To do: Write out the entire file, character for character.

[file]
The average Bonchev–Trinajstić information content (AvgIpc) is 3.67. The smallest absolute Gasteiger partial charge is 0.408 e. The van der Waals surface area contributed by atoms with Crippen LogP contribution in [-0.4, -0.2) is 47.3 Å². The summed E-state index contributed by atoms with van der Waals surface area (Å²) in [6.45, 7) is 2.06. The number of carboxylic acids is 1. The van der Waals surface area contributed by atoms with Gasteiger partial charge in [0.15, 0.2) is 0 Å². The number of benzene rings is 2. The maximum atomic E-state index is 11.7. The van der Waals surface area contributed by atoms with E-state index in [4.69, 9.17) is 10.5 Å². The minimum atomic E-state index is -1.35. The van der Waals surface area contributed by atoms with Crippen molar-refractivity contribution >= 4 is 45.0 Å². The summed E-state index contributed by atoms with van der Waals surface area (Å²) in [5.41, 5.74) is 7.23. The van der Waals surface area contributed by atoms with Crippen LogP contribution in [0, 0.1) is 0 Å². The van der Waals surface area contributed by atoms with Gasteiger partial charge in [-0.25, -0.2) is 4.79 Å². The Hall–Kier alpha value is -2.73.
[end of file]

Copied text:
The average Bonchev–Trinajstić information content (AvgIpc) is 3.67. The smallest absolute Gasteiger partial charge is 0.408 e. The van der Waals surface area contributed by atoms with Crippen LogP contribution in [-0.4, -0.2) is 47.3 Å². The summed E-state index contributed by atoms with van der Waals surface area (Å²) in [6.45, 7) is 2.06. The number of carboxylic acids is 1. The van der Waals surface area contributed by atoms with Gasteiger partial charge in [0.15, 0.2) is 0 Å². The number of benzene rings is 2. The maximum atomic E-state index is 11.7. The van der Waals surface area contributed by atoms with E-state index in [4.69, 9.17) is 10.5 Å². The minimum atomic E-state index is -1.35. The van der Waals surface area contributed by atoms with Crippen molar-refractivity contribution >= 4 is 45.0 Å². The summed E-state index contributed by atoms with van der Waals surface area (Å²) in [5.41, 5.74) is 7.23. The van der Waals surface area contributed by atoms with Crippen LogP contribution in [0, 0.1) is 0 Å². The van der Waals surface area contributed by atoms with Gasteiger partial charge in [-0.25, -0.2) is 4.79 Å². The Hall–Kier alpha value is -2.73.